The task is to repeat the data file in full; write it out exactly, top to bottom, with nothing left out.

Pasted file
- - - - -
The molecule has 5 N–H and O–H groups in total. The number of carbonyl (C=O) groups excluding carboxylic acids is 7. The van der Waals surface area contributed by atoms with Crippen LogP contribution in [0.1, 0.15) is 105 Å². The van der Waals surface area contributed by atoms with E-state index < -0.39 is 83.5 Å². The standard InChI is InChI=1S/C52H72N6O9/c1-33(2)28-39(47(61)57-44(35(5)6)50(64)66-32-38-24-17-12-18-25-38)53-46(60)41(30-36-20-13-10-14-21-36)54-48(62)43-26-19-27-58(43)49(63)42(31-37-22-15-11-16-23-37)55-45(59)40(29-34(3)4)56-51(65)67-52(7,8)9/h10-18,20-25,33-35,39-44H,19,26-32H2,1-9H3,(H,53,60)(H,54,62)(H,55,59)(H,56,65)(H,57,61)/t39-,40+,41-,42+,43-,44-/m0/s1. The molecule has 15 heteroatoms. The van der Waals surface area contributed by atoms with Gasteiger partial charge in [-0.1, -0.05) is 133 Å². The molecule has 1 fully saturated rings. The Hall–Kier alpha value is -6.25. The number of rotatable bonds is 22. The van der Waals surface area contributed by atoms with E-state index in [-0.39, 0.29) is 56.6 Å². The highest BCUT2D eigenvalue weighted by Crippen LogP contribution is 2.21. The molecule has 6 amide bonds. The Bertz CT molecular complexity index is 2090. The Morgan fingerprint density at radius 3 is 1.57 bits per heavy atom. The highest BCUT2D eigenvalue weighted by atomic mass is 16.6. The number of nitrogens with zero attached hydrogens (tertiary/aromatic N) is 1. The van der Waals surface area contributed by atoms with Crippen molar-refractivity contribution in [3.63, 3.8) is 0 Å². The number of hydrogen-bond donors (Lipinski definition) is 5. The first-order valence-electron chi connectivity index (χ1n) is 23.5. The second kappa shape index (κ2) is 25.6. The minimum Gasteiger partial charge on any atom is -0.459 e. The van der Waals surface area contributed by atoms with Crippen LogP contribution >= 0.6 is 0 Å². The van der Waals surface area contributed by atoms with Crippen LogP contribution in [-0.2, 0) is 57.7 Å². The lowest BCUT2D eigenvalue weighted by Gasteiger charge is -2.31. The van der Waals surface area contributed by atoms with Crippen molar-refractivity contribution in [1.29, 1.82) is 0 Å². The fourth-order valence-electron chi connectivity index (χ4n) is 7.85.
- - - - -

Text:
The molecule has 5 N–H and O–H groups in total. The number of carbonyl (C=O) groups excluding carboxylic acids is 7. The van der Waals surface area contributed by atoms with Crippen LogP contribution in [0.1, 0.15) is 105 Å². The van der Waals surface area contributed by atoms with E-state index < -0.39 is 83.5 Å². The standard InChI is InChI=1S/C52H72N6O9/c1-33(2)28-39(47(61)57-44(35(5)6)50(64)66-32-38-24-17-12-18-25-38)53-46(60)41(30-36-20-13-10-14-21-36)54-48(62)43-26-19-27-58(43)49(63)42(31-37-22-15-11-16-23-37)55-45(59)40(29-34(3)4)56-51(65)67-52(7,8)9/h10-18,20-25,33-35,39-44H,19,26-32H2,1-9H3,(H,53,60)(H,54,62)(H,55,59)(H,56,65)(H,57,61)/t39-,40+,41-,42+,43-,44-/m0/s1. The molecule has 15 heteroatoms. The van der Waals surface area contributed by atoms with Gasteiger partial charge in [-0.1, -0.05) is 133 Å². The molecule has 1 fully saturated rings. The Hall–Kier alpha value is -6.25. The number of rotatable bonds is 22. The van der Waals surface area contributed by atoms with E-state index in [-0.39, 0.29) is 56.6 Å². The highest BCUT2D eigenvalue weighted by Crippen LogP contribution is 2.21. The molecule has 6 amide bonds. The Bertz CT molecular complexity index is 2090. The Morgan fingerprint density at radius 3 is 1.57 bits per heavy atom. The highest BCUT2D eigenvalue weighted by atomic mass is 16.6. The number of nitrogens with zero attached hydrogens (tertiary/aromatic N) is 1. The van der Waals surface area contributed by atoms with Crippen molar-refractivity contribution in [3.63, 3.8) is 0 Å². The number of hydrogen-bond donors (Lipinski definition) is 5. The first-order valence-electron chi connectivity index (χ1n) is 23.5. The second kappa shape index (κ2) is 25.6. The minimum Gasteiger partial charge on any atom is -0.459 e. The van der Waals surface area contributed by atoms with Crippen LogP contribution >= 0.6 is 0 Å². The van der Waals surface area contributed by atoms with Crippen LogP contribution in [-0.2, 0) is 57.7 Å². The lowest BCUT2D eigenvalue weighted by Gasteiger charge is -2.31. The van der Waals surface area contributed by atoms with Crippen molar-refractivity contribution in [1.29, 1.82) is 0 Å². The fourth-order valence-electron chi connectivity index (χ4n) is 7.85.